Why Innovation May Suffer When a Company’s Founder Leaves – WSJ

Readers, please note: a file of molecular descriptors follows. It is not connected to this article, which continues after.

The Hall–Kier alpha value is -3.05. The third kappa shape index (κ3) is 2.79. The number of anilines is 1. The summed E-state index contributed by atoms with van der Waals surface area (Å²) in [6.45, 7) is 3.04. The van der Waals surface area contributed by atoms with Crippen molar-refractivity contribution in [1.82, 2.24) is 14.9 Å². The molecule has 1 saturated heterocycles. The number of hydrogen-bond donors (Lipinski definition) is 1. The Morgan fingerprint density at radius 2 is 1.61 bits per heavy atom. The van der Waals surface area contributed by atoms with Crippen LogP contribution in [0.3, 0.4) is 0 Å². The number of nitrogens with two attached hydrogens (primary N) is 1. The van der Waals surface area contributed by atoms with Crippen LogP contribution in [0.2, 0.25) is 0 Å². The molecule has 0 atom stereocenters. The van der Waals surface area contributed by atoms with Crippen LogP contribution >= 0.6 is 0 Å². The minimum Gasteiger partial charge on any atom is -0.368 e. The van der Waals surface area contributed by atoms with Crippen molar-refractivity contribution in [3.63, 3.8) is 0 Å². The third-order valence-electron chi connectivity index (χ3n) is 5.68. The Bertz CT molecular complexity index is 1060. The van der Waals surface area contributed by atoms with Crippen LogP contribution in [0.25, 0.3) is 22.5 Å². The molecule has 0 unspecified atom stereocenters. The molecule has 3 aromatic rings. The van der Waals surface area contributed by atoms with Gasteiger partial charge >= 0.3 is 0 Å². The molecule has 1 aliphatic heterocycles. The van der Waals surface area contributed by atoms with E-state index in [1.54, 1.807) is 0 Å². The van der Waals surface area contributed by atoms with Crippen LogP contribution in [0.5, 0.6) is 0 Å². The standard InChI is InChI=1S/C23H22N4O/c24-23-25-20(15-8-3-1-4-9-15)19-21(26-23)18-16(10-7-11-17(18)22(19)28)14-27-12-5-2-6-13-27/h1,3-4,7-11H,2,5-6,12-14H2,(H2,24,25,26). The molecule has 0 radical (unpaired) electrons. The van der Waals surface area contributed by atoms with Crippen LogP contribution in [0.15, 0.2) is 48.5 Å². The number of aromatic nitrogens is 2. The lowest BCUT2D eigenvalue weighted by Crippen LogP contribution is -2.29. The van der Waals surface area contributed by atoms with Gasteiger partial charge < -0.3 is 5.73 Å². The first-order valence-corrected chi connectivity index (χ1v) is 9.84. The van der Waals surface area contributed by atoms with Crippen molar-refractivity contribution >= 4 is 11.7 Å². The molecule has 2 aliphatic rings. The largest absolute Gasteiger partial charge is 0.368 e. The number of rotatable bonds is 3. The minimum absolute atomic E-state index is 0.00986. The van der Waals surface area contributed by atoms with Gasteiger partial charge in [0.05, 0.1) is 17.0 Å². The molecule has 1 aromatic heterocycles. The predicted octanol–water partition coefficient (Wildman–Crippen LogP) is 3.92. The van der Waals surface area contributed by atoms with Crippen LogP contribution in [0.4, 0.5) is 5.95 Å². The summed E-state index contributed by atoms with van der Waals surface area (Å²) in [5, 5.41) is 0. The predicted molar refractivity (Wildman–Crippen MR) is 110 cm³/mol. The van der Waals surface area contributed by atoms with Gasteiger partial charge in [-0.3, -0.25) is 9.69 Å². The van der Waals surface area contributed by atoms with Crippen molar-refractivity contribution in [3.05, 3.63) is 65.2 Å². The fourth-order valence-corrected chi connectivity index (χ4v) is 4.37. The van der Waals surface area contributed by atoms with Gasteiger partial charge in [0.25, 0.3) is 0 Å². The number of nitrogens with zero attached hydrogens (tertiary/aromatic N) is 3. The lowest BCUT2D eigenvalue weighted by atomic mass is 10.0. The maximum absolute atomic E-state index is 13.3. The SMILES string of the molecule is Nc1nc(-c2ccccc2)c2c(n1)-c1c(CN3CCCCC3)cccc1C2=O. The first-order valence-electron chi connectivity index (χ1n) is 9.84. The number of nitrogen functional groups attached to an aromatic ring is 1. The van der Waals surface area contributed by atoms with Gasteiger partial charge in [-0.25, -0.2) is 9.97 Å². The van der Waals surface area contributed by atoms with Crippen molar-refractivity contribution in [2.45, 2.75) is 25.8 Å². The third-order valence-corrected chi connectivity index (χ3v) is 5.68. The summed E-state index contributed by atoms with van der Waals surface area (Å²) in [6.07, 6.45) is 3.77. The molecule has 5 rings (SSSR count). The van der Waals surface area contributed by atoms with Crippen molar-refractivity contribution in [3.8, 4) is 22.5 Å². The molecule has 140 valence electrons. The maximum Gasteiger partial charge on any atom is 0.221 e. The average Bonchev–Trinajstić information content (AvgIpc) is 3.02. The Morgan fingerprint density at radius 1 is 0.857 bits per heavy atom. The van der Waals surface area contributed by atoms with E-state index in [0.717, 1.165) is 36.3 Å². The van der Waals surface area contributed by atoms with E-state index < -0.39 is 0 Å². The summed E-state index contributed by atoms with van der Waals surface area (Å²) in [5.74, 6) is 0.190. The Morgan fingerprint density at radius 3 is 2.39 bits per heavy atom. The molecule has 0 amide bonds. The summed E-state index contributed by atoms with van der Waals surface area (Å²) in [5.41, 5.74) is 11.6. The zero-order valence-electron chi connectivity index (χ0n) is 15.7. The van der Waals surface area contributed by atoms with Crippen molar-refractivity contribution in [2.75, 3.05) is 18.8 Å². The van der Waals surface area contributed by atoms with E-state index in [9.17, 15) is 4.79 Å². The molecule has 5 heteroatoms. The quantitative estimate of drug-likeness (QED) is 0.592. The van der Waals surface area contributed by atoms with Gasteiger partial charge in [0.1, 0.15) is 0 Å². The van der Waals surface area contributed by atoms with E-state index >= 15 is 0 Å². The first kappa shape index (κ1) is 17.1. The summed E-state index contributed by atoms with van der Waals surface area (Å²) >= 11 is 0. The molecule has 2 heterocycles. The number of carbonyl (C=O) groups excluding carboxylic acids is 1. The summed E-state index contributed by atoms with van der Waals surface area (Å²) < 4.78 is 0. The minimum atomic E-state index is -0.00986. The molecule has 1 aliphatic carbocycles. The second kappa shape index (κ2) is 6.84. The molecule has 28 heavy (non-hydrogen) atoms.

I’ve left three companies I founded or was cofounder there of. I think one thing that drives a lot of founders to leave is how others in the company, especially non-founders, start to focus only on money. Certainly that’s important but often the reason these companies start or become successful is due to the founders focus on offering a innovative and attractive solution or service to some problem or issue. So once a founders idea, product, service or what have you becomes “real” some companies start to hyper focus on commoditization, sales, marketing and forget that you need to keep innovating not just iterativley improving if you really want change. Yet change is inherently risky which bothers the more sales, marketing, and finance people. They often attempt to manage the founder or founders, sometime with darn good reason, to actually keep them from creating to much change, radically diffrent systems or products and the like. For some of us that sort of constraining atmosphere is incredibly frustrating and annoying where our needs to explore, experiment, take risks, challange the status quo, and innovate and constantly punished. Hence we tend to leave. The company then often loses that voice and the champions of innovation. There are many good examples such as Apple. There are also contra example where companies do just fine or better after getting rid of their founder. The best companies though foster a continuously adapting organization that either knows how or activley learns how to apply innovation and their founders ideas and ethos while mainting a healthy focus on being a business. It’s not a trival thing too do but those companies that manage to tend to be the companies that survive well after the founders are gone, they are the places where people enjoy working, and they are the ones who have the most impact.


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